Indictment: Wake Forest kidnappers went to wrong home

Investigators say group charged in Wake Forest kidnapping actually intended to snatch the man's daughter.
April 22, 2014 3:48:37 PM PDT
Federal authorities say in an indictment handed up Tuesday that the group that allegedly kidnapped 63-year-old Frank Janssen from his Wake Forest home went to the wrong house, and originally intended to kidnap his daughter - who is a Wake County assistant district attorney.

Authorities said Janssen's daughter Colleen was targeted by an imprisoned Bloods gang member - 49-year-old Kelvin Melton - who allegedly masterminded the kidnapping from his jail cell in Butner. Colleen Janssen was the prosecutor who sent Melton to prison on a life sentence.

The indictment says the group that Melton hired originally intended to kidnap a defense attorney, but later aborted that plan. The target was switched to Colleen Janssen, but the kidnappers Googled the wrong house, and grabbed her father on April 5 instead.

A federal grand jury handed up nine indictments in the case Tuesday. In addition to Melton, the group charged includes:

  • Jenna Paulin Martin, 21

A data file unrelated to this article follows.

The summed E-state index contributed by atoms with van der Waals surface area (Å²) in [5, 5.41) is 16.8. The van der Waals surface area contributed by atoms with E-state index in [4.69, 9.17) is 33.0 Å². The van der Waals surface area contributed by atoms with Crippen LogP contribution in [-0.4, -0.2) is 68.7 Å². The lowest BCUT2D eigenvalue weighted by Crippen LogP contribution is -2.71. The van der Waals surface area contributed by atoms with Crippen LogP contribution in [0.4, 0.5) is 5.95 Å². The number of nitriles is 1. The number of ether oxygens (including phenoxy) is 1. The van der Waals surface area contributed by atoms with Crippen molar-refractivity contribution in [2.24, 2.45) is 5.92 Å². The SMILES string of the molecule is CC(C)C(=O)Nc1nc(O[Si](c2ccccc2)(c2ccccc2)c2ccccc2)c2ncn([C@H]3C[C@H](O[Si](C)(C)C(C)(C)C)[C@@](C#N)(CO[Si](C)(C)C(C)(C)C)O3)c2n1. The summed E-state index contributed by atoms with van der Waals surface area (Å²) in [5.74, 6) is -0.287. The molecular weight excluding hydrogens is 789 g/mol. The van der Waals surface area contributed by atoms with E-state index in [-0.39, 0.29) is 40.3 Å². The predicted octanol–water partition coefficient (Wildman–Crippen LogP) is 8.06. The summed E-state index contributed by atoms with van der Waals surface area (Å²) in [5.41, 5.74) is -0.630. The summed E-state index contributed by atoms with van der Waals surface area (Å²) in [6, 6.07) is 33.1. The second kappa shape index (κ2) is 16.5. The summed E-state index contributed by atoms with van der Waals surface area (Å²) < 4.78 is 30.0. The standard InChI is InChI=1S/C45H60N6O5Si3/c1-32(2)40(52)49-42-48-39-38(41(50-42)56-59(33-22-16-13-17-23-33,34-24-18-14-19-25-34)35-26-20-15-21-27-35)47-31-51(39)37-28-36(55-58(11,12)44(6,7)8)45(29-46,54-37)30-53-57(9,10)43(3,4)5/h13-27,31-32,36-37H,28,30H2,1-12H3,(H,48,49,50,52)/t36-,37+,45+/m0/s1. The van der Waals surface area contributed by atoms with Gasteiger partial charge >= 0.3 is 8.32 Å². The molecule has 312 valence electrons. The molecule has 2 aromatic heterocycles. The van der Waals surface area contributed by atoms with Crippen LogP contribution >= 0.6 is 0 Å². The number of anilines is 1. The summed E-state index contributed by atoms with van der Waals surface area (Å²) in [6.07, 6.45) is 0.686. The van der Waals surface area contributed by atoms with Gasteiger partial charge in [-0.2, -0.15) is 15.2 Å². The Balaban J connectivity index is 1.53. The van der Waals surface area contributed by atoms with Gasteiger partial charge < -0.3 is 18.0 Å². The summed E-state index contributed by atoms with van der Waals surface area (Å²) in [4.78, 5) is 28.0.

• Tiana Maynard - AKA "Tiana Brooks," 21
  • Jevante Price - AKA "Flame," 21
  • Michael Montreal Gooden - AKA "Hot," 22
  • Clifton James Roberts, 29
  • Jakym Camek Tibbs -AKA "Jak," 21
  • Quantavious Thompson - AKA "Quan," 18
  • Patricia Kramer (not in custody)

The group allegedly used a Taser to subdue Janssen and then drove him to an apartment in Atlanta. The indictment alleges he was pistol whipped and stunned dozens of times while handcuffed.

The indictment says Melton arranged to pay the kidnappers $10,000 each.

Once in Atlanta, the kidnappers started making demands to the Janssen family by text message. The messages included a photo of him tied to a chair in a closet and said he would be killed if the demands weren't met.

A special FBI team located and rescued Janssen April 10.

All nine defendants face federal kidnapping and firearm charges. If convicted, they face the possibility of a maximum sentence of life without parole and a $250,000 fine.


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